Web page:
He claims that Content ID goes beyond what the law provides, and serves only to block what truly is fair use. This is an important concern for Google, who intends to make money off YouTube – a prospect they are still failing at. The search giant is working to give content owners all the tools they can to restrict and remove videos. At the same time, YouTube is built on user submissions, and without those submissions, Google has no content with which to advertise and hence no chance of a revenue stream to begin with.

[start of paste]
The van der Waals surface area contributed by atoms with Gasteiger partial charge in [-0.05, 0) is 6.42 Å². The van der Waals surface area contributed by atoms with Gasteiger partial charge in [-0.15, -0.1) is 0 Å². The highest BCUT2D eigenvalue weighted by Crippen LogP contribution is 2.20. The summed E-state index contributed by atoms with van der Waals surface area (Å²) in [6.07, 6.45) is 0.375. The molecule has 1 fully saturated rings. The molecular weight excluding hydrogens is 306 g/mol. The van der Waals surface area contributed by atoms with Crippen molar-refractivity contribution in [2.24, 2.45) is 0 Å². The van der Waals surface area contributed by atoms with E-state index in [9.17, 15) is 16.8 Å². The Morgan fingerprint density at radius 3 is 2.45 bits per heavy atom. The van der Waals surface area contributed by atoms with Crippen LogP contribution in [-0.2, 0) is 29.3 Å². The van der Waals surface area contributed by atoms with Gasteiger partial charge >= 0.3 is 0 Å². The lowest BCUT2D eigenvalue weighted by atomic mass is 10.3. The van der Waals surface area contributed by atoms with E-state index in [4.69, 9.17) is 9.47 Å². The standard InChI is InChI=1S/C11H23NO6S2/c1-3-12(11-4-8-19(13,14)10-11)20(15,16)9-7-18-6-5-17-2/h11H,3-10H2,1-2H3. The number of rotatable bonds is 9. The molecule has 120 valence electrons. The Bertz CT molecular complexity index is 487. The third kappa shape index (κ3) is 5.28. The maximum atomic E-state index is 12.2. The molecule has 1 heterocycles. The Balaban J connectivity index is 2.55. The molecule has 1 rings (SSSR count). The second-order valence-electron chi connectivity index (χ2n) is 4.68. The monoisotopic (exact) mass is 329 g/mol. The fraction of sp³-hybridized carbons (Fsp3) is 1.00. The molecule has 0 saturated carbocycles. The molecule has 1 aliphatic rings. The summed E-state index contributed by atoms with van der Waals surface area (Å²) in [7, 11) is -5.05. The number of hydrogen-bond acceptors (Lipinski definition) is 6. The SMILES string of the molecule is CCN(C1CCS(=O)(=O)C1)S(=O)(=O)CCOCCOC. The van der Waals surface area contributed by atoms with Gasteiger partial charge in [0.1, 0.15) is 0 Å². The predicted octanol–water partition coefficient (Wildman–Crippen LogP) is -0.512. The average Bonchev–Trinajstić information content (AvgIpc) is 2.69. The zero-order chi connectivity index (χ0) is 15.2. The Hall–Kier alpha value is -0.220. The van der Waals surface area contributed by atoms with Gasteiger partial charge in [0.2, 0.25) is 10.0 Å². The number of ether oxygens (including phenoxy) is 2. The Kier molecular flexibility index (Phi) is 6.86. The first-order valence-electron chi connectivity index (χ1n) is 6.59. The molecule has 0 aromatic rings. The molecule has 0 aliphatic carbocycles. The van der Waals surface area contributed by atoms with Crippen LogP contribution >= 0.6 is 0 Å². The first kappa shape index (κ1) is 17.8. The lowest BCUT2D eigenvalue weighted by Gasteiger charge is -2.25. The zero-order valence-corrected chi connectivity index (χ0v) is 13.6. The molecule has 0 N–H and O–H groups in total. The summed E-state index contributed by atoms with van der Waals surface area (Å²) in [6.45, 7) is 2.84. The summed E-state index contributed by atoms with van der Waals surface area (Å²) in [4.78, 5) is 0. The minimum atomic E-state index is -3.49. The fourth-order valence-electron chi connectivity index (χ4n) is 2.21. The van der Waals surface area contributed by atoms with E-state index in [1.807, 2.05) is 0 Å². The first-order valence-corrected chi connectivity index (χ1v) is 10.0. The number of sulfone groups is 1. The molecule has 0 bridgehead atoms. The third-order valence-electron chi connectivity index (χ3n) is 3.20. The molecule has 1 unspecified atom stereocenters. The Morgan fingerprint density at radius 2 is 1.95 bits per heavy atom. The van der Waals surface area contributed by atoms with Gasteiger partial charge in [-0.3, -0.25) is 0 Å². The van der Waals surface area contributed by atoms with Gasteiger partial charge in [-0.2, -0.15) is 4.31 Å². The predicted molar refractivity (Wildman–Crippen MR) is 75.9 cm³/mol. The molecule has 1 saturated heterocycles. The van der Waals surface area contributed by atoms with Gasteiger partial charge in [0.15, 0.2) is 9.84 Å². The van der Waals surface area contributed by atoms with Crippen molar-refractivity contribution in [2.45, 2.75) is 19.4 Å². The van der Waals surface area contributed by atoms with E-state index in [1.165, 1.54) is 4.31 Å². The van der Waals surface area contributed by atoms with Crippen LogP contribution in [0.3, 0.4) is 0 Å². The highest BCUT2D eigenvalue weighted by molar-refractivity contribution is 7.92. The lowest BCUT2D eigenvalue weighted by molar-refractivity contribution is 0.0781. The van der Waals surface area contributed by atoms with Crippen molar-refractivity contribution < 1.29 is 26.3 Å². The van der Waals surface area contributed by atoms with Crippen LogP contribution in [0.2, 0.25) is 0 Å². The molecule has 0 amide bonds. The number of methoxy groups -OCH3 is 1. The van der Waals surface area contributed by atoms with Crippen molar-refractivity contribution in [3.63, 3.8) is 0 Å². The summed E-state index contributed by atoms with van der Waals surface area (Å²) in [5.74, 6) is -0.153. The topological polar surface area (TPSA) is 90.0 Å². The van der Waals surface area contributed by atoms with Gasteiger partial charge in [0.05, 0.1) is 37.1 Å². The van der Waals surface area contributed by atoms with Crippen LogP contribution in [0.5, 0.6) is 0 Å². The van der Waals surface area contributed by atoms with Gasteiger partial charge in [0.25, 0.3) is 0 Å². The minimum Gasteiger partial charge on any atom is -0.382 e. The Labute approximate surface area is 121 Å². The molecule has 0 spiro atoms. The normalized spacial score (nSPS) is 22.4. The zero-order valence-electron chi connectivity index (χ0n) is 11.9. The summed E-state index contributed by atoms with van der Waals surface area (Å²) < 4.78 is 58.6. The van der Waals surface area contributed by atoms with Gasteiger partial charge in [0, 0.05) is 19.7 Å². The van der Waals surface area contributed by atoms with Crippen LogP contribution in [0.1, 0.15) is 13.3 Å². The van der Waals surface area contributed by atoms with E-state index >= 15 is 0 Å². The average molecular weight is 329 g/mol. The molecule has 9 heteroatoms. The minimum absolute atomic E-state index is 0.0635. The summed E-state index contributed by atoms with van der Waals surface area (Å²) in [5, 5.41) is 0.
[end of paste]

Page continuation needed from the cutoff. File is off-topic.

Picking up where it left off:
The EFF is trying to work with Google to ease the restrictions that ContentID puts in place. Until then, they are going so far as to ask people to boycott the site, in favor of a site with “better terms.” Google's policy for YouTube does seem to be a “cave in” one, where any content that is protested, no matter if it is far use or not, is immediately taken down with no recourse. Could these sorts of actions lead to the demise of YouTube?
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